Judy Grahn’s “Common Woman” poems in the ’60s and ’70s inspired a generation of lesbian feminists. Her 2012 book, “A Simple Revolution: The Making of an Activist Poet,” is part history, part memoir and a brilliant read. In 2014, she was SFPride’s Lifetime Achievement Grand Marshall. Marilyn profiled Judy in the 1982 NPR-funded series “By A Woman Writ,” and shares some of that in her interview. Airs 7pm PDT Thursday, Sept. 17 on kalw.org and 91.7fm. (First broadcast 2013)
Contrary to popular mythology, the LGBT civil rights movement did not begin with the June 1969 Stonewall Rebellion at New York’s Stonewall Inn. Eric Jansen’s guests this week on Out in the Bay are Adrian Brooks, essayist and editor of, and Max Wolf Valerio, essay contributor to the new anthology The Right Side of History: 100 Years of LGBTQI Activism. The book contains 31 essays by and about people who’ve advanced queer rights over the past century, starting with Isadora Duncan, the early 20th Century revolutionary dancer who shocked the U.S. with her Communism and bisexuality, and including Stonewall participant Miss Major Griffin-Gracy, Harvey Mik, Barney Frank, Josephine Baker and Martin Luther King Jr.’s chief strategist, Bayard Rustin. (Airs 7pm PDT Thursday, 9/10/15, on 91.7fm + kalw.org)
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The Right Side of History is available on Amazon.com and in independent bookstores.
Making a baby isn’t easy if you’re two gay men. But that’s what author Joshua Gamson and his husband, Richard, set out to do. Twice. Those stories and four others are what makes up his new book, “Modern Families: Stories of Extraordinary Journeys to Kinship.” Marilyn explores with him the complexities, physically, legally, and politically, of what these parents went through and why. Thursday, September 3rd, 2015 at 7pm Pacific at kalw.org, 91.7fm in San Francisco and then streaming on this website.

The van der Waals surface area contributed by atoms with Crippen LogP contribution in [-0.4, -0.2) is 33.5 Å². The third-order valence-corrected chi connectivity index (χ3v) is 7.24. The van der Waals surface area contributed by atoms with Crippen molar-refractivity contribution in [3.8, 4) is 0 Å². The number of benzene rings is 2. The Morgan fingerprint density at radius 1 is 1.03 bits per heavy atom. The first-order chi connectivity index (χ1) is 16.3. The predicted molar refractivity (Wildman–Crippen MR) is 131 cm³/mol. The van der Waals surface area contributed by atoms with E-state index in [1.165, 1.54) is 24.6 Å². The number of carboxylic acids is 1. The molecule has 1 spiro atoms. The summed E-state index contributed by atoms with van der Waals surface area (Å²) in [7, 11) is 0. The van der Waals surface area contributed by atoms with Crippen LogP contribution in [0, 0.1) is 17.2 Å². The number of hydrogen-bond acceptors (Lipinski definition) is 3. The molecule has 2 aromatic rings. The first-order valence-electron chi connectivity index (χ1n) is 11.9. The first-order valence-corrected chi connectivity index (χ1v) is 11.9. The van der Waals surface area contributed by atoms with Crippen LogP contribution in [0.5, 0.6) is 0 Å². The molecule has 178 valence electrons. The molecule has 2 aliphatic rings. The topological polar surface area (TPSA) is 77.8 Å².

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Famed mezzo-soprano Frederica von Stade sings in this weekend’s Bay Area performances of Street Requiem, a choral contata to call attention to the plight of people living on our streets and in other insecure conditions around the globe. Australian co-creators Andy Payne and Kathleen McGuire – conductor and artistic director of the San Francisco Gay Men’s Chorus from 2000 to 2010 – play selections from Street Requiem’s World Premiere in Melbourne last year and speak with host Eric Jansen about their creative collaboration and their work to help people in need on this week’s Out in the Bay, 7pm PDT Thursday, Aug. 27 on kalw.org, 91.7fm SF Bay Area.
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This weekend’s California Premiere of Street Requiem: For those who have died on the street features opera star Frederica von Stade and benefits Singers of the Street, a San Francisco-based choir McGuire founded in 2010 for people affected by homelessness. They will sing in this weekend’s concerts as part of a mass choir made up of four choruses and accompanied by the Community Women’s Orchestra and Carl Pantle on piano.
Performances: 7pm Saturday, Aug. 29, Old First Presbyterian Church, 1751 Sacramento St., San Francisco and 2pm Sunday, Aug. 30, Congregational Church of San Mateo, 225 Tilton Ave., San Mateo.
Why do tens of thousands of people trek to a temporary camp city in a remote Nevada desert in August? Is Burning Man worth the heat and dust storms? What’s queer about it? On this week’s Out in the Bay (airing 7pm PDT Aug. 20 on kalw.org + 91.7fm SF), Eric Jansen’s guests are Jennifer Raiser and Sidney Erthal, writer and photographer, respectively, of the book Burning Man: Art on Fire; and ‘Foxy,’ past mayor of Camp Beaverton, the main lesbian camp in Burning Man‘s “gayborhood.”
(This episode of Out in the Bay first aired 8/14/2014)